Ray tracing is a technique that was inspired by the functioning of the human eye and devices like film cameras and TV cameras. Eyes and cameras receive light from a three-dimensional environment and focus it onto a two-dimensional surface. Whether this surface is flat (as in a film camera or a digital camera) or curved (as the eye's retina), the focused image has lost a dimension compared to the reality it represents. Just like no paper map can represent the spherical Earth without distortion, a focused image in a camera or eye causes distortions. Such distortions are so familiar to us in our everyday lives, and our brains so adept at processing the images to extract useful information from them, that it takes deliberate thought to even notice these effects as distortion:
Again, these effects on the image are real, not imaginary; to accurately portray a 3D scene, they must be incorporated into the construction of any 2D image for a person to perceive that image as realistic.
Any trained artist will appreciate the technical skill required to depict a three-dimensional scene convincingly on a flat canvas. Mastering the subtle use of light and shadow and the precise geometry of perspective require a great deal of practice and refinement.
But we cannot expect a computer to have a creative and artistic sense of expression. For a computer to create a realistic image, it must be told both what objects to draw and how to draw them. The three-dimensional objects must be modeled as mathematical formulas, and the optics of a camera must be simulated somehow in order to create a flat image from these formulas.
Contemplating this, one might despair after inspecting the innards of any modern camera. Whether of a more traditional film design or a more modern digital design, a high-end camera includes a complex arrangement of lenses, along with mechanical parts to move them relative to each other and the focal plane, where they work together to form images. Even the simplest practical camera has a single lens of an exquisitely precise shape, multiple layers of materials having different optical properties, and special chemical coatings to reduce internal reflections and glare.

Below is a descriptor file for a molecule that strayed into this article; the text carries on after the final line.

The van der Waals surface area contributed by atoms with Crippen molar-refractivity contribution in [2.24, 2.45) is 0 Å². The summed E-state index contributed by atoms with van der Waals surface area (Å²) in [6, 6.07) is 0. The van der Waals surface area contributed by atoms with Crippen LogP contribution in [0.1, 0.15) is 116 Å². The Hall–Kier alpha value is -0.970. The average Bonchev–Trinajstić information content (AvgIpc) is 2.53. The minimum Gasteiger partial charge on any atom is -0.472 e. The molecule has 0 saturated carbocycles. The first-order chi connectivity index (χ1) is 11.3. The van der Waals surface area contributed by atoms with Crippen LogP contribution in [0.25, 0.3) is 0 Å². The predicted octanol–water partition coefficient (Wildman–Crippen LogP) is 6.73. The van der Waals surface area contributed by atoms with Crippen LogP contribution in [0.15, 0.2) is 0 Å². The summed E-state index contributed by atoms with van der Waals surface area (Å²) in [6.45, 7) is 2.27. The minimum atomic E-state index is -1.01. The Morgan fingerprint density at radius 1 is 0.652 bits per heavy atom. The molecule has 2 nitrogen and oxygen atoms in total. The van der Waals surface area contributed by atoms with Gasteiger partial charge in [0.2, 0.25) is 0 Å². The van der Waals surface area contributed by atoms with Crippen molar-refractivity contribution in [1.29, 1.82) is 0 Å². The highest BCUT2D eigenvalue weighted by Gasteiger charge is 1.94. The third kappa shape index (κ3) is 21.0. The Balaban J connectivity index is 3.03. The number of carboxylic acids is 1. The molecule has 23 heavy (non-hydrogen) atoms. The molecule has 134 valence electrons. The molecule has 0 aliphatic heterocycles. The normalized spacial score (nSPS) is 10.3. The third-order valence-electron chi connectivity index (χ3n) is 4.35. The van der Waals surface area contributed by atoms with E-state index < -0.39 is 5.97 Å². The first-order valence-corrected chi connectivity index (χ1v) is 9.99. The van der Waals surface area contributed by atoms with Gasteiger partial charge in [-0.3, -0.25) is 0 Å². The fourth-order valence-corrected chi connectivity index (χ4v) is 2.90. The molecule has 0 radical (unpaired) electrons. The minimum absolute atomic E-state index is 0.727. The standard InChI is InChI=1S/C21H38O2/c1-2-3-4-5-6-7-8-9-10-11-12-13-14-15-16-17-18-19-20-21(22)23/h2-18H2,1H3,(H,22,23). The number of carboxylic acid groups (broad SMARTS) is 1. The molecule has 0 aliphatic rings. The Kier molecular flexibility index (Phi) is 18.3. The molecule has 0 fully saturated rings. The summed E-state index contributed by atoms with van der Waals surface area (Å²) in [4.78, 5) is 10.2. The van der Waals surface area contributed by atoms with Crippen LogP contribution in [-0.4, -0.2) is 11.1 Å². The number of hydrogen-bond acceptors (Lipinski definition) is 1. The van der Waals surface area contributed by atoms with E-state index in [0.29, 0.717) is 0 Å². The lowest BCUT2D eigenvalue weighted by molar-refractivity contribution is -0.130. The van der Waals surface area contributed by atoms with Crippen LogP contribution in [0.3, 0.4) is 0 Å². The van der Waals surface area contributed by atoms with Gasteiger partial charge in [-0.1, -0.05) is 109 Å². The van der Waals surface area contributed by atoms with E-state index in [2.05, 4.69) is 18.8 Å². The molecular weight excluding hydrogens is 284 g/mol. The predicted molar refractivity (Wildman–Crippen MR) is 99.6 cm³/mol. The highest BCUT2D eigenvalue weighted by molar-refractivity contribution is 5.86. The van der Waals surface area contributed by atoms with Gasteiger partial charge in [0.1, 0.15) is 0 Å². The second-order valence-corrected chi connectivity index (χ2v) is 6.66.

Fortunately, we can avoid the conceptual difficulties of optical lenses in our computer simulations entirely. We can do this by searching back in history. Over 2000 years ago Aristotle (and others) recorded that a flat surface with a small hole, placed between a candle flame and a wall, will cause an inverted image of the flame to appear on the wall. Aristotle correctly surmised from this observation that light travels in straight lines.
In the Renaissance, artists learned to draw landscapes and buildings with accurate perspective by sitting in a darkened room with a small hole in one wall. On a bright, sunny day, an upside-down image of the outdoor scenery would be projected on the wall opposite the hole. The artist could then trace outlines of the scene on paper or canvas, and simply turn it right-side-up when finished. In 1604 the famous astronomer Johannes Kepler used the Latin phrase for "darkened room" to describe this setup: camera obscura, hence the origin of the word camera.
The discovery of photochemicals in the 1800s, combined with a miniaturized camera obscura, led to the invention of pinhole cameras. Instead of an entire room, a small closed box with a pinhole in one side would form an image on a photographic plate situated on the opposite side of the box. (See Figure 3.2.)
The ray tracing algorithm presented here simulates an idealized pinhole camera. It models light traveling in straight lines passing through an extremely small hole (a perfect mathematical point, actually) and landing on a flat screen to form an image. However, for the sake of computational speed, ray tracing reverses the direction of the light rays. Instead of simulated rays of light reflecting from an object in all directions (as happens in reality), and only a tiny portion of them passing through the camera's pinhole, in ray tracing we start with each pixel on the imaginary screen, draw a straight line passing from that pixel through the pinhole and beyond to the scene outside the camera. This way, we ignore all rays of light that did not pass through the pinhole and are therefore irrelevant to the intended image. If the line strikes a point on the surface of some object in the scene, say a point on a bright red ball, we know that the associated pixel at the other end of the line should be colored red.
In a real pinhole camera, the light would have reflected from that spot on the red ball in all directions, but the only ray that would find its way onto the imaging screen would be the one that travels in the exact direction of the pinhole from that spot. Other spots on the ball (for example, the parts facing away from the camera) would be blocked from the pinhole's view, and rays of light striking them would have no effect on the image at all. Reversing the direction of the light rays saves a tremendous amount of computing effort by eliminating consideration of all the irrelevant light rays.